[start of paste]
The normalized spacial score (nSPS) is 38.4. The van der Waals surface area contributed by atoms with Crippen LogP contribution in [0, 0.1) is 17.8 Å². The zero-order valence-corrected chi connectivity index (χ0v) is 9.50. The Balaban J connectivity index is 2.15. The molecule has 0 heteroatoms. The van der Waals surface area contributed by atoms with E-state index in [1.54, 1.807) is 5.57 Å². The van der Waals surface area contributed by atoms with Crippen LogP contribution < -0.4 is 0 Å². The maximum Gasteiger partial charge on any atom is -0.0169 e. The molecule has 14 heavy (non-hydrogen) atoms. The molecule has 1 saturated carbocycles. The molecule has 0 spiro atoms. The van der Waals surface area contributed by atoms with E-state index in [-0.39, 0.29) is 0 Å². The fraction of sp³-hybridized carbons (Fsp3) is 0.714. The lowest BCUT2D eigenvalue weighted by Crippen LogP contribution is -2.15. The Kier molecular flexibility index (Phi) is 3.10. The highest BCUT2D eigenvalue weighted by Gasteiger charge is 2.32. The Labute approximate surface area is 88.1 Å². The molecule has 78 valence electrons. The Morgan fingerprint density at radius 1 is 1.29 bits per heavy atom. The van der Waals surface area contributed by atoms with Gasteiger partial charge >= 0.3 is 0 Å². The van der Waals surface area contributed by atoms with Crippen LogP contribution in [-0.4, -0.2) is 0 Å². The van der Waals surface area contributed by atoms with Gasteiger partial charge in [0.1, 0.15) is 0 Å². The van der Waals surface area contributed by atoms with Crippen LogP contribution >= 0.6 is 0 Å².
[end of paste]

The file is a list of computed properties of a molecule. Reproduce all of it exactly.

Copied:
The normalized spacial score (nSPS) is 38.4. The van der Waals surface area contributed by atoms with Crippen LogP contribution in [0, 0.1) is 17.8 Å². The zero-order valence-corrected chi connectivity index (χ0v) is 9.50. The Balaban J connectivity index is 2.15. The molecule has 0 heteroatoms. The van der Waals surface area contributed by atoms with E-state index in [1.54, 1.807) is 5.57 Å². The van der Waals surface area contributed by atoms with Crippen LogP contribution < -0.4 is 0 Å². The maximum Gasteiger partial charge on any atom is -0.0169 e. The molecule has 14 heavy (non-hydrogen) atoms. The molecule has 1 saturated carbocycles. The molecule has 0 spiro atoms. The van der Waals surface area contributed by atoms with E-state index in [-0.39, 0.29) is 0 Å². The fraction of sp³-hybridized carbons (Fsp3) is 0.714. The lowest BCUT2D eigenvalue weighted by Crippen LogP contribution is -2.15. The Kier molecular flexibility index (Phi) is 3.10. The highest BCUT2D eigenvalue weighted by Gasteiger charge is 2.32. The Labute approximate surface area is 88.1 Å². The molecule has 78 valence electrons. The Morgan fingerprint density at radius 1 is 1.29 bits per heavy atom. The van der Waals surface area contributed by atoms with Gasteiger partial charge >= 0.3 is 0 Å². The van der Waals surface area contributed by atoms with Crippen LogP contribution in [-0.4, -0.2) is 0 Å². The van der Waals surface area contributed by atoms with Gasteiger partial charge in [0.1, 0.15) is 0 Å². The van der Waals surface area contributed by atoms with Crippen LogP contribution >= 0.6 is 0 Å².